In this corner, Jared Diamond, he of the Pulitzer Prize, asserts in his well-argued book Collapse that whatever calamity befell Rapa Nui (the local name) was of the islanders' own making. In the other corner, Terry Hunt and Carl Lipo play iconoclasts in a newish book that's almost belligerently insistent that everything you know is wrong.

There are multiple mysteries. First the huge statues, called moai, and how (and why) the islanders moved them from quarry to perch. Archaeologist (and the first indigenous Easter
Island governor since European colonization) Sergio Rapu seems to side with Hunt and Lipo on this one.

He describes how he thinks it worked in a YouTube video. You can watch a new (November 2012) episode of the PBS series Nova
that sets out to demonstrate how the moai got down
from the quarry at a place called Rano Raraku to the beaches all around Easter
Island.

Then there's the question of the society's apparent collapse. Did they squander resources (Jared Diamond)? Was it European contact, and the diseases thus unleashed (Lipo and Hunt)?

Seems to me as a layman that both the Diamond book and Lipo and Hunt's have weaknesses, which, if you want to keep a few good mysteries going, is as it should be, after all. Diamond asserts without attribution, summarily
declaring that the moai "represent high-ranking ancestors." That may be
true but it would be good to know if he has that on any authority beyond
his own conjecture.

Hunt
and Lipo's weakness is that they're relentlessly revisionist. They have
an anti-conventional new theory for every last thing – when Rapa Nui
was settled, how society worked, how the moai moved around, how society
collapsed.


So who knows?

At least the question of how Rapa Nui was originally colonized seems to have been answered. Norwegian Thor Heyerdahl pointed to the Incas and Spaniards via Peru. The Swiss author Erich von Daniken put it all down to spacemen.

Clearer heads traced the larger colonization patterns of Polynesia via pottery, back originally to today's Papua New Guinea via the Solomon Islands. The distance between the Solomon Islands and Easter Island, though, is some 6000 miles and even Terry Hunt says colonization took around five centuries.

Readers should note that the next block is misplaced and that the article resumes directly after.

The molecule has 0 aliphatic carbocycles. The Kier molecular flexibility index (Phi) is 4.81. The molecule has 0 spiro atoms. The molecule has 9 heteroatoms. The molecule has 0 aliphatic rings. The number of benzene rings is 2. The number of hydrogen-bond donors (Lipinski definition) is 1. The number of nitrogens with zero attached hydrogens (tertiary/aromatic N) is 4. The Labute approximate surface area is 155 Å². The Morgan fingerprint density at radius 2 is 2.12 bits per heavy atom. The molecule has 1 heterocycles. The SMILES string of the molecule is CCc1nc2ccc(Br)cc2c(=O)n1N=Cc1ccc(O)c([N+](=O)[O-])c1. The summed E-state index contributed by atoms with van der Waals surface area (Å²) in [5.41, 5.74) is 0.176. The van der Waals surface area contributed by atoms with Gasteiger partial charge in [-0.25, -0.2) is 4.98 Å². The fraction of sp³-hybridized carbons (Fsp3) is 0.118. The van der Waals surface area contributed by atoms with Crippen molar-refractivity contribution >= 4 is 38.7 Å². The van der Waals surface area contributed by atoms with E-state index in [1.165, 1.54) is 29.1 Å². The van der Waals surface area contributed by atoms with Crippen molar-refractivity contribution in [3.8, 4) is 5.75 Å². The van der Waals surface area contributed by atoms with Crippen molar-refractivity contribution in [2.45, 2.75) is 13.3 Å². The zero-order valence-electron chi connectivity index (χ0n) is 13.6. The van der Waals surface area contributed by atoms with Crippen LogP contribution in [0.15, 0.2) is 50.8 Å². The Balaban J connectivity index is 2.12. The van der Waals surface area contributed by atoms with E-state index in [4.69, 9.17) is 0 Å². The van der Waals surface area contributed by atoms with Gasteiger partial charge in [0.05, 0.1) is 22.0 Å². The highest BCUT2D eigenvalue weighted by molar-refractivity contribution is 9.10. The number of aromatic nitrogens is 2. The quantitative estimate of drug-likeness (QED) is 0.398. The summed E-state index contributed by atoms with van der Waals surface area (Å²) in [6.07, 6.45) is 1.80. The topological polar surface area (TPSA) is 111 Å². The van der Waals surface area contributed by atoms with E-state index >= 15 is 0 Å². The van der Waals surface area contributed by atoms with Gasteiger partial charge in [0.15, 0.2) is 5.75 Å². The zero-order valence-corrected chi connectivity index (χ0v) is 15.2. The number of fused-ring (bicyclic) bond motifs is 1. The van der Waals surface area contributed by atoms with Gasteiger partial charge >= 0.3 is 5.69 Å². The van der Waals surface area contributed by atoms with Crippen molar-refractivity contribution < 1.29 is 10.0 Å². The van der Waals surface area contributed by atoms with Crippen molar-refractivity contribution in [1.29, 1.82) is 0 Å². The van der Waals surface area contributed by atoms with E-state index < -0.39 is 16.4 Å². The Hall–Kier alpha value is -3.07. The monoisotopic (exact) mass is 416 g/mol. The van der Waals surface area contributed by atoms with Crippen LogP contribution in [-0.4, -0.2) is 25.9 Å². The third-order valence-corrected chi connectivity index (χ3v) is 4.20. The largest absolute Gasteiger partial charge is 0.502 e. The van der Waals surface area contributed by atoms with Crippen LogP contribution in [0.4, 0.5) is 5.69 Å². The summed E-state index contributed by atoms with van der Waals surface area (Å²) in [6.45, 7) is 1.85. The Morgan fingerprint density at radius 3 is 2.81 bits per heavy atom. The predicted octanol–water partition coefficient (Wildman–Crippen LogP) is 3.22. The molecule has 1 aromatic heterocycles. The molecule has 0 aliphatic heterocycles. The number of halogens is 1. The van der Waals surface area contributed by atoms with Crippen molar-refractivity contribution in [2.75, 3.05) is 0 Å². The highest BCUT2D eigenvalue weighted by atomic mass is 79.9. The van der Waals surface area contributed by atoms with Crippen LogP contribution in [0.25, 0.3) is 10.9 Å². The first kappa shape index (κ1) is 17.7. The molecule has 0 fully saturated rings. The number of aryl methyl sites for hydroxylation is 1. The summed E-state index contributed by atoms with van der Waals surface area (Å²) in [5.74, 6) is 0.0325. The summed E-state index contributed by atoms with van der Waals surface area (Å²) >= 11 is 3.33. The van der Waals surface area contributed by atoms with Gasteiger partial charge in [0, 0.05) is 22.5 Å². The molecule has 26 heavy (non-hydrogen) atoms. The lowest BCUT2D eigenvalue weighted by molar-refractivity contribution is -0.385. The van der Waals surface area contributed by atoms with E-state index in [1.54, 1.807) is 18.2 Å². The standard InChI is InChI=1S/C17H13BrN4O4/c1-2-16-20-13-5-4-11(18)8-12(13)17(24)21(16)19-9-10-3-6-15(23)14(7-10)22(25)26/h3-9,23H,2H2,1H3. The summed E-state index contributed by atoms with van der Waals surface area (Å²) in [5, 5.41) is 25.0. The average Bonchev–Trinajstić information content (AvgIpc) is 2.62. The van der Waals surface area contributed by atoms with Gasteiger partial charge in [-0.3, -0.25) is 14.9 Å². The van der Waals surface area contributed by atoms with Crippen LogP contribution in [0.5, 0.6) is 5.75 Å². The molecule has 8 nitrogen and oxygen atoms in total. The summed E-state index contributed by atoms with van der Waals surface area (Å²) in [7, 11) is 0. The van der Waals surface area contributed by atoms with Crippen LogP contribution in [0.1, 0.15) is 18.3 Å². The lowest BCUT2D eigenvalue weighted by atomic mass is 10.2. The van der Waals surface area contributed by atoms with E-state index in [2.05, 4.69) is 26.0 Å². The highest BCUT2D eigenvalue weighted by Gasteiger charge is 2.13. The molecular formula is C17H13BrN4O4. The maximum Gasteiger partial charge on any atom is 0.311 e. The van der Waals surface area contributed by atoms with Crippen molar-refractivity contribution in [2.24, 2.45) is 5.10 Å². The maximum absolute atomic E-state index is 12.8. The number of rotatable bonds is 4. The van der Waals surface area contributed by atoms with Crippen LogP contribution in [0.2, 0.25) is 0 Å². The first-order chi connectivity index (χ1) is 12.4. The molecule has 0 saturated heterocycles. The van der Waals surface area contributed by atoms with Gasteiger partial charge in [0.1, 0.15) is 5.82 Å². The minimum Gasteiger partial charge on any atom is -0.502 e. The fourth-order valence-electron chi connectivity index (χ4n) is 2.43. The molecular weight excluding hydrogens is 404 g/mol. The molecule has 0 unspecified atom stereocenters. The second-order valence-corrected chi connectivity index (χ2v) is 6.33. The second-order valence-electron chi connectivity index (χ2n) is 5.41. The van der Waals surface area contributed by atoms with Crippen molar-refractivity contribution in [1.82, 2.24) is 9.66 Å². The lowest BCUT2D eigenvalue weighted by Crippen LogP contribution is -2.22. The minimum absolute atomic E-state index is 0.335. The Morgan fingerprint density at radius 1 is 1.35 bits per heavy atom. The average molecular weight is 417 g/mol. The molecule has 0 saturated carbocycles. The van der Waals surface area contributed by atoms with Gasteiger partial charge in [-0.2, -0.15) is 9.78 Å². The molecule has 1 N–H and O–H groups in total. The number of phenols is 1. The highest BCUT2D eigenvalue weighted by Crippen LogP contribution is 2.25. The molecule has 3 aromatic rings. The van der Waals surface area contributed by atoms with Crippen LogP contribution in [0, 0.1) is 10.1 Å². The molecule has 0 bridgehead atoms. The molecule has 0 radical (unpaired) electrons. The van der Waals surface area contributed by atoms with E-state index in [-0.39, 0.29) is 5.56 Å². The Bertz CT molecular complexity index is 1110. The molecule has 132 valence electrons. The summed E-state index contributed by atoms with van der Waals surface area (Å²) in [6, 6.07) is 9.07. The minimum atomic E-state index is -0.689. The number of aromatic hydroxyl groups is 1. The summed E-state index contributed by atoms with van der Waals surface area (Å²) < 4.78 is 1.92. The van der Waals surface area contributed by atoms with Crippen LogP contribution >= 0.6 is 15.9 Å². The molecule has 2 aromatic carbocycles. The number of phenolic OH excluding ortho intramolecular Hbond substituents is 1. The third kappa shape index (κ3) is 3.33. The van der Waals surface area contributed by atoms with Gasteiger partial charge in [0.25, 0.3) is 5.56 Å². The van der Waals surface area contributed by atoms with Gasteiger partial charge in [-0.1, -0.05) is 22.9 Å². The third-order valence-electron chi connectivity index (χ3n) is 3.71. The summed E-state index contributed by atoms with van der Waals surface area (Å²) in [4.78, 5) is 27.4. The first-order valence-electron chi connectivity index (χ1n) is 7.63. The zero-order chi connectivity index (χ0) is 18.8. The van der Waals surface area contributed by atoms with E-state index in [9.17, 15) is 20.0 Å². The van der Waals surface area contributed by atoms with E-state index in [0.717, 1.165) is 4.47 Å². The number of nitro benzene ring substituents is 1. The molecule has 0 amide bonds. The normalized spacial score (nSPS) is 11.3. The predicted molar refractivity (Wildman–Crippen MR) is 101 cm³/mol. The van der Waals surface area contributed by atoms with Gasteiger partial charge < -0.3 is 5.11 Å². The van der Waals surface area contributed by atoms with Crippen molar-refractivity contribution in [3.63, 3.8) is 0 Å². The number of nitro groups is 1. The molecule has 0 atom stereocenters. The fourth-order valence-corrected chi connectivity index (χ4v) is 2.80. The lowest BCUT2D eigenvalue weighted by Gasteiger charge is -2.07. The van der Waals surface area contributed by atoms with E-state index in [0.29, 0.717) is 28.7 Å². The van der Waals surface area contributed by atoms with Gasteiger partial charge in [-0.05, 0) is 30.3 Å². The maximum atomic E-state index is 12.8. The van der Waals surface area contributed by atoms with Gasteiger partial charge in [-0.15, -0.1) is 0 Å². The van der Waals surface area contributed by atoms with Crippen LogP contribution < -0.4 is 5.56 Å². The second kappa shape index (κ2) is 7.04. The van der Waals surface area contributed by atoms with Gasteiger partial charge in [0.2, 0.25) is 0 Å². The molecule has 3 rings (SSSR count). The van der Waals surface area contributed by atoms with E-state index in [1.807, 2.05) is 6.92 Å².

The work of a group called the Polynesian Voyaging Society established a plausible route to the farthest east Polynesian island by sailing from Mangareva to Pitcairn to Easter Island over some 23 days in 1999.

In the end, it's just hard to get a non-academic feel for the place from home. For now, it's all words in books. They say the tallest moai weighed 82 tons and the heaviest weighed 86. How can you tell what you think about how they hauled those things around until you stand under one and look it in the eye? So we'll go and see.

Off we go. Watch this space for comment and we'll be putting up the photos here starting in about a week.

The Things You Miss When You’re Away

Catching up on a few things, since we've been away:

– It seems that the archepelagic nation of Kiribati has bought 25 square kilometres on Viti Levu, the main Fijian island, in case, well, Kiribati disappears. Climate change insurance.

Nice piece from photographer Tim McKulka on the two Sudans. He spent five years traveling and taking pictures there. That's dedication.

– The closest land is Queen Maud Land, Antarctica, 1,090 miles (1,750 km) away. It's the most remote island in the world.

This looks pretty terrible, even outdoing Apsley Cherry-Garrard's The Worst Journey in the World (which, by the way, is free on Kindle).

– Looks like the northern – and southern – lights were active while we were away from the internet in Cuba. It's hard to believe this photo is real.